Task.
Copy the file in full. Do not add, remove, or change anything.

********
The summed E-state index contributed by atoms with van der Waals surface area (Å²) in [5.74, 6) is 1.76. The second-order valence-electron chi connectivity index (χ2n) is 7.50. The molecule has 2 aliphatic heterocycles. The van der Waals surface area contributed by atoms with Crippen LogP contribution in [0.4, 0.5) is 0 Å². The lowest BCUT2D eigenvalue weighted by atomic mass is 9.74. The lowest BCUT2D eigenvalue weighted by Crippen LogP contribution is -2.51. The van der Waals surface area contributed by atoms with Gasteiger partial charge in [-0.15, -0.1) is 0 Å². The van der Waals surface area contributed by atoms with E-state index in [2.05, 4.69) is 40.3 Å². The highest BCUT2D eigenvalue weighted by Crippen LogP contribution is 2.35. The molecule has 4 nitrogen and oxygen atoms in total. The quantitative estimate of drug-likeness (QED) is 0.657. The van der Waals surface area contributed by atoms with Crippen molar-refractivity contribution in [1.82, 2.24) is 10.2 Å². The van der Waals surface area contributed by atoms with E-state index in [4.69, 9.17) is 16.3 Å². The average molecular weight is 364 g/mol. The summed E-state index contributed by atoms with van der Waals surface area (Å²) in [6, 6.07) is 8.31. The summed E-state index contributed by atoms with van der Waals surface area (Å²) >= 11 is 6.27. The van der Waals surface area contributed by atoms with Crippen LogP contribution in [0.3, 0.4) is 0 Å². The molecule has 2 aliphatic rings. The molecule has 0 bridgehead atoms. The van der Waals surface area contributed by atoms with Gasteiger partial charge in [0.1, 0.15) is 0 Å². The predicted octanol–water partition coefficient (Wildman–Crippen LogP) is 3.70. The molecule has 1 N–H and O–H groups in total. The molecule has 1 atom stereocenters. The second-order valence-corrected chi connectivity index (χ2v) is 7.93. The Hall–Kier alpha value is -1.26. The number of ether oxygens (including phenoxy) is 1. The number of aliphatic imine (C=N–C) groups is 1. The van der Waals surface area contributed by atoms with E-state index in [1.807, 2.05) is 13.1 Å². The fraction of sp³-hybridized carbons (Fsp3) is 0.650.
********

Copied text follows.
The summed E-state index contributed by atoms with van der Waals surface area (Å²) in [5.74, 6) is 1.76. The second-order valence-electron chi connectivity index (χ2n) is 7.50. The molecule has 2 aliphatic heterocycles. The van der Waals surface area contributed by atoms with Crippen LogP contribution in [0.4, 0.5) is 0 Å². The lowest BCUT2D eigenvalue weighted by atomic mass is 9.74. The lowest BCUT2D eigenvalue weighted by Crippen LogP contribution is -2.51. The van der Waals surface area contributed by atoms with Gasteiger partial charge in [-0.15, -0.1) is 0 Å². The van der Waals surface area contributed by atoms with E-state index in [2.05, 4.69) is 40.3 Å². The highest BCUT2D eigenvalue weighted by Crippen LogP contribution is 2.35. The molecule has 4 nitrogen and oxygen atoms in total. The quantitative estimate of drug-likeness (QED) is 0.657. The van der Waals surface area contributed by atoms with Crippen molar-refractivity contribution in [1.82, 2.24) is 10.2 Å². The van der Waals surface area contributed by atoms with E-state index in [4.69, 9.17) is 16.3 Å². The average molecular weight is 364 g/mol. The summed E-state index contributed by atoms with van der Waals surface area (Å²) in [6, 6.07) is 8.31. The summed E-state index contributed by atoms with van der Waals surface area (Å²) >= 11 is 6.27. The van der Waals surface area contributed by atoms with Crippen LogP contribution in [0.3, 0.4) is 0 Å². The molecule has 2 aliphatic rings. The molecule has 0 bridgehead atoms. The van der Waals surface area contributed by atoms with Gasteiger partial charge in [0.1, 0.15) is 0 Å². The predicted octanol–water partition coefficient (Wildman–Crippen LogP) is 3.70. The molecule has 1 N–H and O–H groups in total. The molecule has 1 atom stereocenters. The second-order valence-corrected chi connectivity index (χ2v) is 7.93. The Hall–Kier alpha value is -1.26. The number of ether oxygens (including phenoxy) is 1. The number of aliphatic imine (C=N–C) groups is 1. The van der Waals surface area contributed by atoms with E-state index in [1.807, 2.05) is 13.1 Å². The fraction of sp³-hybridized carbons (Fsp3) is 0.650.